Founded in 2008, is an innovative manufacturer of all-electric, zero-emissions, medium and heavy-duty urban vehicles. Lion Electric designs, manufactures, and assembles all components for its vehicles that have unique features specifically adapted to the users and their needs. “We believe that transitioning to all-electric vehicles will lead to major improvements in our society, environment and overall quality of life,” believes Lion Electric.
Lion Electric’s new Illinois Manufacturing Facility
Just two months after announcing plans to construct a battery manufacturing plant and innovation centre in Quebec, Lion Electric is expanding its locations further, selecting Joliet, Illinois for its new manufacturing facility in the US.
The new facility is said to “represent the largest dedicated production site for zero-emission medium and heavy-duty vehicles in the US,” as well as being the company’s biggest footprint in the market. The new facility will give Lion Electric the capacity to meet increasing demand for ‘Made in America’ zero-emission vehicles and bring production closer to customers.
It is expected that the first vehicles off the production line will be in the second half of 2022.
“Lion’s historic investment to bring its largest production facility to Illinois represents not only a win for our communities, but a strong step forward in our work to expand clean energy alternatives and the jobs they bring to our communities,” said Gov. J.B. Pritzker.
“The new Joliet facility will put Illinois at the forefront of a national movement to transition to zero-emission vehicle use, advancing our own goals of putting one million of these cars on the road by 2030. In Illinois, we know that a clean energy economy is about more than just vehicles – it’s about healthier communities and jobs for those who live there. We are excited to welcome Lion to the Land of Lincoln and look forward to their future success here.”
Lion Electric’s Agreement with the Government of Illinois
Over the next three years, Lion Electric will invest a minimum of US$70mn into Illinois. The new facility - totalling 900,000 square feet - is expected to create a minimum of 745 clean energy direct jobs in the next three years, and have an annual production capacity of up to 20,000 all electric buses and trucks.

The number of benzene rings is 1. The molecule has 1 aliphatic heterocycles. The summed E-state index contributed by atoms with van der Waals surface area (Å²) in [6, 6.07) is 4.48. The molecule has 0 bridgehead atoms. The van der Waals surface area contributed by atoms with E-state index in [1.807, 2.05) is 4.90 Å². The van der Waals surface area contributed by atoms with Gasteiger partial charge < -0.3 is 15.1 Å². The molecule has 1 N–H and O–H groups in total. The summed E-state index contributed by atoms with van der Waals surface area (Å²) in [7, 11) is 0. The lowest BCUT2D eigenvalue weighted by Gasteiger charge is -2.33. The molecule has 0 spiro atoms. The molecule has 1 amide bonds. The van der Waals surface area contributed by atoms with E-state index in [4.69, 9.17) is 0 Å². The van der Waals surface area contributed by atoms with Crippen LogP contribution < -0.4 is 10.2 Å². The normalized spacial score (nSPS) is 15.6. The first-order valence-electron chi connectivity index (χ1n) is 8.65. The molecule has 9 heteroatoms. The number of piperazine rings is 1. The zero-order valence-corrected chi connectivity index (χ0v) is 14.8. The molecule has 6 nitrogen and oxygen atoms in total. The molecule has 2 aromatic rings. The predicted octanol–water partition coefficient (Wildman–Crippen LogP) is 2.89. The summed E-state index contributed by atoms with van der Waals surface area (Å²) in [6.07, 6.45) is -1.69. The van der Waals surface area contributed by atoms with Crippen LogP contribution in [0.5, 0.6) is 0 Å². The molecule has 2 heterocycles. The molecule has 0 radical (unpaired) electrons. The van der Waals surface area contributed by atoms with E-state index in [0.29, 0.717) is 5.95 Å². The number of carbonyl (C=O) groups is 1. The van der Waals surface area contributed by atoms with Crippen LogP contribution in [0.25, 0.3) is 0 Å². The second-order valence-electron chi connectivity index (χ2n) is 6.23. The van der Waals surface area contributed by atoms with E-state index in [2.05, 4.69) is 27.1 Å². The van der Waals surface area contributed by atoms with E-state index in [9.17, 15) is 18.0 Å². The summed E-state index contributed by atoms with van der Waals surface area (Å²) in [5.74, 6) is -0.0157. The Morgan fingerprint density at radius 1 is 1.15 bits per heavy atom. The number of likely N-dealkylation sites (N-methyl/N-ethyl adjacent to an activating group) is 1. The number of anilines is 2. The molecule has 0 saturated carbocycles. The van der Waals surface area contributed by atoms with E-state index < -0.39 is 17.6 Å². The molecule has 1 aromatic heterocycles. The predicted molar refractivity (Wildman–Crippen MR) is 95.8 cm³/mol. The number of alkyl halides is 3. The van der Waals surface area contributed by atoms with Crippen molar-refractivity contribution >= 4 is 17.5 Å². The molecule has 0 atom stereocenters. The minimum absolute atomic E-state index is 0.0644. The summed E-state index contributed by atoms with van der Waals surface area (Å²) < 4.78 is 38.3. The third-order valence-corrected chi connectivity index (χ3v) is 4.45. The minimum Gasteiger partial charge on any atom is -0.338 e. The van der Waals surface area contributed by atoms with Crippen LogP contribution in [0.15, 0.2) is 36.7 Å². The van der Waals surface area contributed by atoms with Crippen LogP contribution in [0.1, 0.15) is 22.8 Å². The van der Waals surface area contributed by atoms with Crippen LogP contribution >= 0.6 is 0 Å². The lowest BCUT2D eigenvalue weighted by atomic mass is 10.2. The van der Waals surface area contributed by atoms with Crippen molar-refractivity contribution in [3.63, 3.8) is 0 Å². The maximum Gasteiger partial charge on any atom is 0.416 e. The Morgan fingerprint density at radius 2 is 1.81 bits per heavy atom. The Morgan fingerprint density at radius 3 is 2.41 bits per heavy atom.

Scaling electric bus production and decarbonising freight and transportation
As the US moves to electrifying its school buses, the additional production capacity at the facility will help Lion Electric to scale its electric bus production, as well as produce an increased volume of heavy-duty zero-emission trucks to help governments and operators in the US further the decarbonisation of freight and transportation fleets.
“Lion is the leader in electric school buses and has always been dedicated to the U.S. market, and our commitment to be close to our customers is one of the core values we have as a company. This significant expansion into the U.S. market will not only allow us to drastically increase our overall manufacturing capacity of electric trucks and buses but to also better serve our customers, while adding critical clean manufacturing jobs that will form the backbone of the green economy,” said Marc Bedard, CEO and Founder of Lion.
“I also want to acknowledge the crucial role that P33 and Intersect Illinois, civic groups committed to developing developing a long-term roadmap for the local tech industry, played in connecting Lion with the Chicago area’s business and civic community to help further commercial traction, as well as engagement with key workforce and supplier partners.”